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H.R. 290

H.R. 290 has just passed the House;
Now it looks for the Senate’s approval.
It’s meant to address the debate on the cross
And prevent its untimely removal

A memorial site is a wonderful thing;
It reminds us of terrible losses
Defenders of freedom who lay down their lives
And all of them, big fans of crosses

(Now, the Jewish, the Muslim, the atheist troops—
Shall we see that their rights are protected?
That’s not the intent of this bill; what it does
Is get Hunter, its scribe, re-elected.)


H.R. 290, the War Memorial Protection Act, was passed by the House yesterday. Interesting–the AP article appears to have (or to have initially had) the accurate title “House Bills Promote Religion At War Memorials” (still does, here). San Diego’s KGTV site, though, appears to have changed it to “Bill Protecting Religious Symbols On War Memorials Passed.” At least one comment at the site, though, asks why the word “promote” was used, though.

The executive summary:

H.R. 290 would authorize the inclusion of religious symbols as part of military monuments that are established or acquired by the U.S. government or military memorials established in cooperation with the American Battle Monuments Commission (ABMC). The bill would specifically state that in order to recognize the religious background of members of the United States Armed Forces, religious symbols may be included as part of a memorial or monument commemorating the service of the United States Armed Forces.

Its sponsor is Rep. Duncan Hunter (R-CA) of San Diego, who probably knows it is unconstitutional.

Comments

  1. The Lorax says

    Going by the executive summary, I would interpret that as, “If a soldier is to be given a memorial, this bill would allow that memorial to reflect the religious preference of the soldier.” I could see that applying to tombstones, like in Arlington. Of course, if the symbol was not to reflect a single soldier but the entire armed forces, that would clearly be showing a preference.

    Still, the background to the bill is more telling:

    “Since the lawsuit was initially filed, several remedies were attempted to avoid having the cross removed by order of the courts, including transferring the property to a non-profit—for which San Diego was sued for showing a preference—and the federal government taking the land by eminent domain. Indeed, the Department of Defense took possession of the property in 2006. Subsequently, the federal government was sued and the Ninth Circuit Court of Appeals ruled the cross unconstitutional in January 2011.”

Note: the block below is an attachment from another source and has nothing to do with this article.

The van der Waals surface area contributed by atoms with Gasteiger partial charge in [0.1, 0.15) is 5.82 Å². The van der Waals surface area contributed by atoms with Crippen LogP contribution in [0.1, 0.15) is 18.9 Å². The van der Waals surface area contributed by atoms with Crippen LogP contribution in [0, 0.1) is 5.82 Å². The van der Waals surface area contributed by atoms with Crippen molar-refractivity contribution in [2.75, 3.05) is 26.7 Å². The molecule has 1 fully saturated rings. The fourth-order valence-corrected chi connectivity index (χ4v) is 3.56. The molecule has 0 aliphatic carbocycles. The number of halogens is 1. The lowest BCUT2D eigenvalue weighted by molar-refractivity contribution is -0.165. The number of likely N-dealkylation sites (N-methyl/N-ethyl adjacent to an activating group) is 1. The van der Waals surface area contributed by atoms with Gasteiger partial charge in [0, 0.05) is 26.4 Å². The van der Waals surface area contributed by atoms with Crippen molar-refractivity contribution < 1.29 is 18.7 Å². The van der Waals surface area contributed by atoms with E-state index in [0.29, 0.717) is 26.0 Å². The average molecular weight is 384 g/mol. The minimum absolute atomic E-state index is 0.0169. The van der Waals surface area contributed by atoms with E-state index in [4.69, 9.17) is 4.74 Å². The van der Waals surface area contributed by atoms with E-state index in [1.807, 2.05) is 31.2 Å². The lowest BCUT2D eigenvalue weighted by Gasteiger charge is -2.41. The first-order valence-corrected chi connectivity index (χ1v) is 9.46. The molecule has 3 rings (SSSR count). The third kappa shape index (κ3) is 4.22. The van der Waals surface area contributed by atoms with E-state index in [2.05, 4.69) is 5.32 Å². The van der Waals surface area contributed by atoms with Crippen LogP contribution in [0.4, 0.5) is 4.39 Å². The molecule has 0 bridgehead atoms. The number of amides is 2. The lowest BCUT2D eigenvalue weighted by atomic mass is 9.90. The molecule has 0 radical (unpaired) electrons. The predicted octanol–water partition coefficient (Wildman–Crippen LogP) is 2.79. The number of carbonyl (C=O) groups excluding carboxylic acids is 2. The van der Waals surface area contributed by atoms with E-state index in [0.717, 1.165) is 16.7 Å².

So, they get a lot of heat for having the monument, so they have the Department of Defense take possession of the property so that they can keep the monument up. Brilliant, now it’s the federal government that is respecting that establishment of religion, and so they got sued and it was rightly ruled unconstitutional. Furthermore, that paragraph pretty much says, “We want this to stay so we’re going to do everything we can to keep it there.” How interesting that H.R. 290 is intended for exactly that.

  2. Randomfactor says

    I’d like to see an amendment that if the monument honors two or more soldiers, said monument must include appropriate symbols for each memorialized soldier’s faith.

    Including Jedi, as appropriate.

    Assume this one’s intended to die in the Senate anyway.

  3. Cuttlefish says

    Of course, the tombstones are already individual and personal, and religious symbols are perfectly fine on them, so if that is the interpretation, the bill is unnecessary.

    My reading of it is also not quite what I think the sponsor wants–it says “religious symbols may be included”, and the plural stands out to me. The free exercise clause would mean that this bill must allow any group to install its own symbols at any site. The Mount Soledad cross would be joined by a crescent, a six-sided star, crosses other than the Roman Cross, perhaps a Flying Spaghetti Monster (sauce be upon him), and of course all the appropriate symbols for the disenfranchised religions I have overlooked.

  4. timberwoof says

    http://g.co/maps/wmjb8 shows the big cross on top of Mt. Davidson in San Francisco. It used to be on city property until it was realized that that was a case of the government showing preference to one religion. The city sold the land to an Armenian church group who rededicated it as a monument to those who died in the Armenian Holocaust of WWI, an equitable solution that pissed off nobody except the Turks.

    The property is open to the city park and for all practical purposes it’s all still one park. The clearing is a nice place to watch the air shows during Fleet Week.

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